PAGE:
Since memes are capable of provoking reactions, they no longer remain a neutral commodity to be consumed but are of cultural significance and coated with meaning, even the feminist memes. They serve as a convenient means to entrench sexist attitudes and perpetuate misogyny by reinstating gender stereotypes. They aid in subjugating women by circulating sexist ideas.
They serve as a convenient means to entrench sexist attitudes and perpetuate misogyny by reinstating gender stereotypes.
Cyberspace becomes the battleground for propagating sexist antagonism with memes serving as convenient tools for this discourse.
Memes as a sexist discourse
Let us look into a few memes that seem ‘normal’ and funny enough but actually reek of sexism.
Also Read: The Joke’s On You? Let Me Laugh: On Being A Feminist Killjoy
The memes reinstate and normalize the idea that a woman’s place is limited to the domestic sphere, and that her ‘womanly instincts’ are prone to nurturing. One cannot also not unsee how these memes trivialize feminism as a movement, how there is an assumed pattern between beauty and privileges, and how a woman can easily be trampled upon for she belongs to the same place as a man’s shoes.
A Counter Attack
The good thing with memes is that they cannot be monopolised—you can write your own meaning on it. To combat the circulation of sexist memes, and stifle the sexist laugh, counter feminist memes are in circulation as well. These feminist memes employ subversive humour to overturn the sexist humour, being able to afford a laugh at their expense. From countering the claims that ‘she asked for it’, to proclaiming that women want to be heard but are silenced by men, these feminist memes subtly counter their sexist counterparts which try to reiterate the helplessness and hopelessness of women.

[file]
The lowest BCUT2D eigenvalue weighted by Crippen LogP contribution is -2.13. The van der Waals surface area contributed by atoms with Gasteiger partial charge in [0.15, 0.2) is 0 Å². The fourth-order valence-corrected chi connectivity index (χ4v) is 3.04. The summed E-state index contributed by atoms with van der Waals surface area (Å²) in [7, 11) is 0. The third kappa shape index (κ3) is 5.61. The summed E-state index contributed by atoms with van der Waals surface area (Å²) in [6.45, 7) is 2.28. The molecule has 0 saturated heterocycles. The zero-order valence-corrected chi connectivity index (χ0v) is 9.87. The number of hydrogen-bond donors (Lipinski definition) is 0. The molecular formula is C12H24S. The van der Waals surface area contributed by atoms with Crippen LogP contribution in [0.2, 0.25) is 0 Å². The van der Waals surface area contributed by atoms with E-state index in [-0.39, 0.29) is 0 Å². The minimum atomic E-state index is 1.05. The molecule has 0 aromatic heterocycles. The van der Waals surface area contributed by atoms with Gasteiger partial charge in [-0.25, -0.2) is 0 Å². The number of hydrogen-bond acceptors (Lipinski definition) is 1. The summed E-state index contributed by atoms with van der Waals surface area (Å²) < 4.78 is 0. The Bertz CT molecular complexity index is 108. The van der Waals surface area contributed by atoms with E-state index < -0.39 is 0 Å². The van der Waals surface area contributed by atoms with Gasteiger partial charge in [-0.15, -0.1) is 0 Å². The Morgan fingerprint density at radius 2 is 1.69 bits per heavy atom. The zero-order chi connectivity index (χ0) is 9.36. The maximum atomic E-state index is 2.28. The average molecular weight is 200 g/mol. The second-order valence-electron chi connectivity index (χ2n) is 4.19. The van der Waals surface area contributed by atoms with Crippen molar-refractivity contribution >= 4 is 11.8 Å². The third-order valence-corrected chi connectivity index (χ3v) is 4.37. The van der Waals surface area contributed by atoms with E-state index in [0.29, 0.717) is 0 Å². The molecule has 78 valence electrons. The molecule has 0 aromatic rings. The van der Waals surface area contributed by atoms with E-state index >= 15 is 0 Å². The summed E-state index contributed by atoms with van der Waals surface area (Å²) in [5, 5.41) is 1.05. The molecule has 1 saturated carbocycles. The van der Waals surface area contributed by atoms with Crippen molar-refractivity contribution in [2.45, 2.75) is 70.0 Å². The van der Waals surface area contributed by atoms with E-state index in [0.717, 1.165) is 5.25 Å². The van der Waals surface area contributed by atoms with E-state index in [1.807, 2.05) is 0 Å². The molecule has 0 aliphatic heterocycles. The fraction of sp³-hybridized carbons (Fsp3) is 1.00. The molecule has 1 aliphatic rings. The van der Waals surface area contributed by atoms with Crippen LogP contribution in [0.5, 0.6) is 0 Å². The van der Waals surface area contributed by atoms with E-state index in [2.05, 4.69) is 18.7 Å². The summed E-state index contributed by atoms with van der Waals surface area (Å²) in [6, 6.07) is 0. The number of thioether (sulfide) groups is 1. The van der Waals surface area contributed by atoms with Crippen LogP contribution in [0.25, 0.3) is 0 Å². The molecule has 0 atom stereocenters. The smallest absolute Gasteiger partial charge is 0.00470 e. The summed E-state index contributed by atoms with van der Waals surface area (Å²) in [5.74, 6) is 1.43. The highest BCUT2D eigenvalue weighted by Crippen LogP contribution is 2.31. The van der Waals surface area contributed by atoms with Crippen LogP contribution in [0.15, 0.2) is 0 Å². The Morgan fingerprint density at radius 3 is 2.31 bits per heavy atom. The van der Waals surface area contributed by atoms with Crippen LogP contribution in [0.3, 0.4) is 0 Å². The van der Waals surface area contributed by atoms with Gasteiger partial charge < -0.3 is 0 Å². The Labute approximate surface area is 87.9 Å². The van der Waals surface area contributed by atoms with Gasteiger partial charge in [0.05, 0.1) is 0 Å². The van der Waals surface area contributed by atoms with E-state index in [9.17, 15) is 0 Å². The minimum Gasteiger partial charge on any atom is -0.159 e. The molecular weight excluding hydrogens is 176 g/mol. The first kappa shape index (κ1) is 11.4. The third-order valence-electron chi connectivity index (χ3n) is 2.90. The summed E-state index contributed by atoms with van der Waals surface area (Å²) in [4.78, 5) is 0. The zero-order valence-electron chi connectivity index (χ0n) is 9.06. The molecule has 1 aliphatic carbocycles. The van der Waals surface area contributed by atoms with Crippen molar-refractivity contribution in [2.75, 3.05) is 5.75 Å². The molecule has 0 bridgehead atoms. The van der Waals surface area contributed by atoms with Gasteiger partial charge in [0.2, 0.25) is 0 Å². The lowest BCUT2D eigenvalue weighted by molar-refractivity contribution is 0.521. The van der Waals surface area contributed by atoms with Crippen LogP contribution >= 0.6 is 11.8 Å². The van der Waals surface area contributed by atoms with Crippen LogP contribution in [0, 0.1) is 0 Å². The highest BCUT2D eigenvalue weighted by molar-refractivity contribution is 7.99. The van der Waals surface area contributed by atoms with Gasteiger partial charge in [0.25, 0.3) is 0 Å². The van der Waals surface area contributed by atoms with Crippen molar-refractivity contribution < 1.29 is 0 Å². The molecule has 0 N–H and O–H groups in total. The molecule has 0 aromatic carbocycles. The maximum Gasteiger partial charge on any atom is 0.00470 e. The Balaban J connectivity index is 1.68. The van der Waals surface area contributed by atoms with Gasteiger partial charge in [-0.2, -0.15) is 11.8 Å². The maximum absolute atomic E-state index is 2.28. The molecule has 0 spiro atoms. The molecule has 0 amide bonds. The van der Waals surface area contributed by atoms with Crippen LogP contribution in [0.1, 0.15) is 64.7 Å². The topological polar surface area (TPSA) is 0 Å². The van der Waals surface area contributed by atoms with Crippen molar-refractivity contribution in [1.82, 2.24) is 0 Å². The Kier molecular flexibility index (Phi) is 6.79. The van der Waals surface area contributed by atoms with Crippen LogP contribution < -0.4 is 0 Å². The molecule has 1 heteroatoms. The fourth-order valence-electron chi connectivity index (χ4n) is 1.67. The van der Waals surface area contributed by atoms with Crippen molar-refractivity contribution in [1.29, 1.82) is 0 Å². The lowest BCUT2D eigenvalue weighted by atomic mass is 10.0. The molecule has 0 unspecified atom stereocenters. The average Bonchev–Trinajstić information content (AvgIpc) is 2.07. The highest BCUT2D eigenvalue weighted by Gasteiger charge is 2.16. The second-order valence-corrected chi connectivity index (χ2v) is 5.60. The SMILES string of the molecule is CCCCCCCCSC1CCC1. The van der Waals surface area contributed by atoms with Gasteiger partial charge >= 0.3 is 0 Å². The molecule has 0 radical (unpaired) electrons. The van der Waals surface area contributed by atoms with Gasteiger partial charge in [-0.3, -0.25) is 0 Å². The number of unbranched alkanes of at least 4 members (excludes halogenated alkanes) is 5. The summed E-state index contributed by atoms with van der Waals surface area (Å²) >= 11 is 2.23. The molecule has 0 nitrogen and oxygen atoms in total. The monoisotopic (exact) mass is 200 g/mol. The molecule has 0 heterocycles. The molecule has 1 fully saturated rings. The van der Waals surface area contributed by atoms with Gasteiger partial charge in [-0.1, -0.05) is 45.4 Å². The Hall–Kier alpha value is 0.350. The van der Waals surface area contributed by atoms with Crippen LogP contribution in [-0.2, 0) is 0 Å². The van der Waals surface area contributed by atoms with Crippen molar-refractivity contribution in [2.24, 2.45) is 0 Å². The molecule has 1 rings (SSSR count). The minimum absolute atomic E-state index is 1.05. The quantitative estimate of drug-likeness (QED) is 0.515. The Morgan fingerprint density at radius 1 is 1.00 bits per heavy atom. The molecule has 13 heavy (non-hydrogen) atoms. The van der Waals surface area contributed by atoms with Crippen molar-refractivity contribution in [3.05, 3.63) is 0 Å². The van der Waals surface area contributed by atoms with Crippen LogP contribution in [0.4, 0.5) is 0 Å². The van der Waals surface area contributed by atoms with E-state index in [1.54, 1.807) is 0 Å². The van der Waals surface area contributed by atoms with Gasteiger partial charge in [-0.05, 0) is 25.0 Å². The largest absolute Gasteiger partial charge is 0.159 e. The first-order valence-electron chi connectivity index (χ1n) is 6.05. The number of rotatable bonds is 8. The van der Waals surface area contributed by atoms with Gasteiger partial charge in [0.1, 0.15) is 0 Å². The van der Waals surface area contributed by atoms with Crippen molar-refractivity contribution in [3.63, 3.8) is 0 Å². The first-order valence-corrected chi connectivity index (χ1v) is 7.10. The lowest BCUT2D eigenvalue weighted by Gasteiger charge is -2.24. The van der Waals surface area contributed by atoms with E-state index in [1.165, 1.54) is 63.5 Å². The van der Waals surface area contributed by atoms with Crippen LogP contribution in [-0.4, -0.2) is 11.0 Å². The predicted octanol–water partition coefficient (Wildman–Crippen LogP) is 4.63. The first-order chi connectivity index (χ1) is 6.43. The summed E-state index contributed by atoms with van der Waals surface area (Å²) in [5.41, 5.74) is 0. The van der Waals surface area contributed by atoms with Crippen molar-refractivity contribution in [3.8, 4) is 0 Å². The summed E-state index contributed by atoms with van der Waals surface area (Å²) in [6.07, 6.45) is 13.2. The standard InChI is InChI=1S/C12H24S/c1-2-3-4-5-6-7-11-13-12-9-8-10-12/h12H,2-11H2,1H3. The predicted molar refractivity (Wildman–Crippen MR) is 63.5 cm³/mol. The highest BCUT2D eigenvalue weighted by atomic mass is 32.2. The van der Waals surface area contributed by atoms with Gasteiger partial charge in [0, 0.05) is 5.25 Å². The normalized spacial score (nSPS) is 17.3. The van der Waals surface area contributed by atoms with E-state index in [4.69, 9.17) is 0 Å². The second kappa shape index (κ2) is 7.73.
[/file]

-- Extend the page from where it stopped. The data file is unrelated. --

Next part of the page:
Also Read: Your Rape Joke is Not Funny, Period.
To be a part of the meme culture is to be a part of the sacrosanct pop culture. However, a mindless consumption of this culture contributes to trivializing the consequential. So many consumers start using/misusing the terms, overuse them till these lose their essence. One thoughtless share or like, and you become a part of a vicious chain that perpetuates sexism and misogyny.
It’s necessary for one to practise utmost care before initiating and further perpetuating a series of unfortunate misogynist and sexist thoughts with just a reckless click, for the sake of sheer pressure to be ‘dope’ and ‘lit’.
Thank you, next.
Featured Image Source: MaatiTv
The basic point about memes at the end of the day, perhaps is the fact that they are simply structuralist set-pieces to the fastest way to generate a laugh. If the meme template in structural terms is the langue, the beta text enacts the ‘speech act’, as does parole in case of the S/S’ relationship so as to speak. So the casual (you can read causal if you want to) question that the situation begs to ask is language patriarchal (obviously it is), which in turn morphs into the bigger question, is there a separate language for women, or for womanhood? Patriarchy is obvious troublesome, but if the language isn’t exorcised, the jokes will keep on mutating into subtle and even subtler forms; wherein the subject might not know what is “done”, and what is done. Having said all this, I still dunno wth does “cishet” even mean? lmfao. XD